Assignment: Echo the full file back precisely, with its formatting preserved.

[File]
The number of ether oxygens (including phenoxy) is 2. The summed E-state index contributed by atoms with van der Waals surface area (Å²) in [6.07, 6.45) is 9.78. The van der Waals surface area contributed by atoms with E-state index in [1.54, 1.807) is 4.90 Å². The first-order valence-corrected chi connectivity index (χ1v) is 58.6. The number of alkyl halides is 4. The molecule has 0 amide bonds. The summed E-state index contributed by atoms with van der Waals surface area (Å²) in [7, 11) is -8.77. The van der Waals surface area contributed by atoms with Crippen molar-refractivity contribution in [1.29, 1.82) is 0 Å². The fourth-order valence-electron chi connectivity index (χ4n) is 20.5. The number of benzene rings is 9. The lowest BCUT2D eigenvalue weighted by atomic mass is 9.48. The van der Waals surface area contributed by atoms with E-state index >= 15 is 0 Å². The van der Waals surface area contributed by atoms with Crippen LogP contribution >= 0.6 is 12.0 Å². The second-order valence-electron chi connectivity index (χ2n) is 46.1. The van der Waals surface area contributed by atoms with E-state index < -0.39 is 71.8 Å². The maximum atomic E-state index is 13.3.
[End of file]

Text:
The number of ether oxygens (including phenoxy) is 2. The summed E-state index contributed by atoms with van der Waals surface area (Å²) in [6.07, 6.45) is 9.78. The van der Waals surface area contributed by atoms with E-state index in [1.54, 1.807) is 4.90 Å². The first-order valence-corrected chi connectivity index (χ1v) is 58.6. The number of alkyl halides is 4. The molecule has 0 amide bonds. The summed E-state index contributed by atoms with van der Waals surface area (Å²) in [7, 11) is -8.77. The van der Waals surface area contributed by atoms with Crippen molar-refractivity contribution in [1.29, 1.82) is 0 Å². The fourth-order valence-electron chi connectivity index (χ4n) is 20.5. The number of benzene rings is 9. The lowest BCUT2D eigenvalue weighted by atomic mass is 9.48. The van der Waals surface area contributed by atoms with E-state index >= 15 is 0 Å². The van der Waals surface area contributed by atoms with Crippen LogP contribution >= 0.6 is 12.0 Å². The second-order valence-electron chi connectivity index (χ2n) is 46.1. The van der Waals surface area contributed by atoms with E-state index < -0.39 is 71.8 Å². The maximum atomic E-state index is 13.3.